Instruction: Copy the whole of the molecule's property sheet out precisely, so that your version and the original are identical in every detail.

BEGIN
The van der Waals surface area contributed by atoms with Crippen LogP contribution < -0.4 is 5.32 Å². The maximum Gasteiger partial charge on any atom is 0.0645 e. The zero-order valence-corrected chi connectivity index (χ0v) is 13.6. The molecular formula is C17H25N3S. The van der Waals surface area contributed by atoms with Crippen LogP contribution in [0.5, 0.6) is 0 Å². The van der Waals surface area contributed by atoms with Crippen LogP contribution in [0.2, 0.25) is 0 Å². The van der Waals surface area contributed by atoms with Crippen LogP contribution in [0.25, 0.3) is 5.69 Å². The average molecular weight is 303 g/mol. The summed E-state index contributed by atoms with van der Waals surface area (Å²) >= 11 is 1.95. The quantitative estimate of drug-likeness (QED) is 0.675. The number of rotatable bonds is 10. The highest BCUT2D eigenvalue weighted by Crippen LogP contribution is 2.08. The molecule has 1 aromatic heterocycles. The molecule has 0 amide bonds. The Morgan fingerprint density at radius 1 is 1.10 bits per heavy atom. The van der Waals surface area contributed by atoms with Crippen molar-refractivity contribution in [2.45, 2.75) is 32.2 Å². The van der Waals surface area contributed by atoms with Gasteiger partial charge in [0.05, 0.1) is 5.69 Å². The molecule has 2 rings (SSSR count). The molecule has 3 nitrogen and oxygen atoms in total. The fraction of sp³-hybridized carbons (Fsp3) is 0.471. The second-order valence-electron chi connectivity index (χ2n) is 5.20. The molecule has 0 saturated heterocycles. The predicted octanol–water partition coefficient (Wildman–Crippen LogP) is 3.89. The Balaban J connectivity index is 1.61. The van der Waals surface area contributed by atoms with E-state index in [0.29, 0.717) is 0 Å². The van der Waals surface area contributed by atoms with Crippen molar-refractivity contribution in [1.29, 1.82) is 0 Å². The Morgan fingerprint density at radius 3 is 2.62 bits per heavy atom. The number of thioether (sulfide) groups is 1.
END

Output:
The van der Waals surface area contributed by atoms with Crippen LogP contribution < -0.4 is 5.32 Å². The maximum Gasteiger partial charge on any atom is 0.0645 e. The zero-order valence-corrected chi connectivity index (χ0v) is 13.6. The molecular formula is C17H25N3S. The van der Waals surface area contributed by atoms with Crippen LogP contribution in [0.5, 0.6) is 0 Å². The van der Waals surface area contributed by atoms with Crippen LogP contribution in [0.2, 0.25) is 0 Å². The van der Waals surface area contributed by atoms with Crippen LogP contribution in [0.25, 0.3) is 5.69 Å². The average molecular weight is 303 g/mol. The summed E-state index contributed by atoms with van der Waals surface area (Å²) >= 11 is 1.95. The quantitative estimate of drug-likeness (QED) is 0.675. The number of rotatable bonds is 10. The highest BCUT2D eigenvalue weighted by Crippen LogP contribution is 2.08. The molecule has 1 aromatic heterocycles. The molecule has 0 amide bonds. The Morgan fingerprint density at radius 1 is 1.10 bits per heavy atom. The van der Waals surface area contributed by atoms with Crippen molar-refractivity contribution in [2.45, 2.75) is 32.2 Å². The van der Waals surface area contributed by atoms with Gasteiger partial charge in [0.05, 0.1) is 5.69 Å². The molecule has 2 rings (SSSR count). The molecule has 3 nitrogen and oxygen atoms in total. The fraction of sp³-hybridized carbons (Fsp3) is 0.471. The second-order valence-electron chi connectivity index (χ2n) is 5.20. The molecule has 0 saturated heterocycles. The predicted octanol–water partition coefficient (Wildman–Crippen LogP) is 3.89. The Balaban J connectivity index is 1.61. The van der Waals surface area contributed by atoms with E-state index in [0.29, 0.717) is 0 Å². The van der Waals surface area contributed by atoms with Crippen molar-refractivity contribution in [1.29, 1.82) is 0 Å². The Morgan fingerprint density at radius 3 is 2.62 bits per heavy atom. The number of thioether (sulfide) groups is 1.